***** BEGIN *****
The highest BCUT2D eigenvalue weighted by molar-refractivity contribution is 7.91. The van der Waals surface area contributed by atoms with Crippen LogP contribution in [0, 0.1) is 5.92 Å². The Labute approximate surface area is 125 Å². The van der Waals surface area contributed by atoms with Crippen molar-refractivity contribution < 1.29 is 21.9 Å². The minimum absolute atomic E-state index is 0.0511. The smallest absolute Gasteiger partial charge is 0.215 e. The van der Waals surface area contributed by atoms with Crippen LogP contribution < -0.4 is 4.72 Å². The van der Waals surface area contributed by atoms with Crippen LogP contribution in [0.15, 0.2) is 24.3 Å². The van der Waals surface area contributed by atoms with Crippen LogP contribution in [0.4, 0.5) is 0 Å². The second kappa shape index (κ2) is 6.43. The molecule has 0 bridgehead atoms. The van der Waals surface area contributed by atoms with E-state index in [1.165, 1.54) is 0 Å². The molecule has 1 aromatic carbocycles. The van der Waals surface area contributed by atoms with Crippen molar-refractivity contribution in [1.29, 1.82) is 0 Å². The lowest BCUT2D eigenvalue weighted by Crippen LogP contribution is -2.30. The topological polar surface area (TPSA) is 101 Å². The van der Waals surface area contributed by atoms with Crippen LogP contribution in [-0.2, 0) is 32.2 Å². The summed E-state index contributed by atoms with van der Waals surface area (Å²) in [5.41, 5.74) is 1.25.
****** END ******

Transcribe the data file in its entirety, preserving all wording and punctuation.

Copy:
The highest BCUT2D eigenvalue weighted by molar-refractivity contribution is 7.91. The van der Waals surface area contributed by atoms with Crippen LogP contribution in [0, 0.1) is 5.92 Å². The Labute approximate surface area is 125 Å². The van der Waals surface area contributed by atoms with Crippen molar-refractivity contribution < 1.29 is 21.9 Å². The minimum absolute atomic E-state index is 0.0511. The smallest absolute Gasteiger partial charge is 0.215 e. The van der Waals surface area contributed by atoms with Crippen LogP contribution < -0.4 is 4.72 Å². The van der Waals surface area contributed by atoms with Crippen LogP contribution in [0.15, 0.2) is 24.3 Å². The van der Waals surface area contributed by atoms with Crippen LogP contribution in [0.4, 0.5) is 0 Å². The second kappa shape index (κ2) is 6.43. The molecule has 0 bridgehead atoms. The van der Waals surface area contributed by atoms with E-state index in [1.165, 1.54) is 0 Å². The molecule has 1 aromatic carbocycles. The van der Waals surface area contributed by atoms with Crippen molar-refractivity contribution in [1.29, 1.82) is 0 Å². The lowest BCUT2D eigenvalue weighted by Crippen LogP contribution is -2.30. The topological polar surface area (TPSA) is 101 Å². The van der Waals surface area contributed by atoms with Crippen LogP contribution in [-0.2, 0) is 32.2 Å². The summed E-state index contributed by atoms with van der Waals surface area (Å²) in [5.41, 5.74) is 1.25.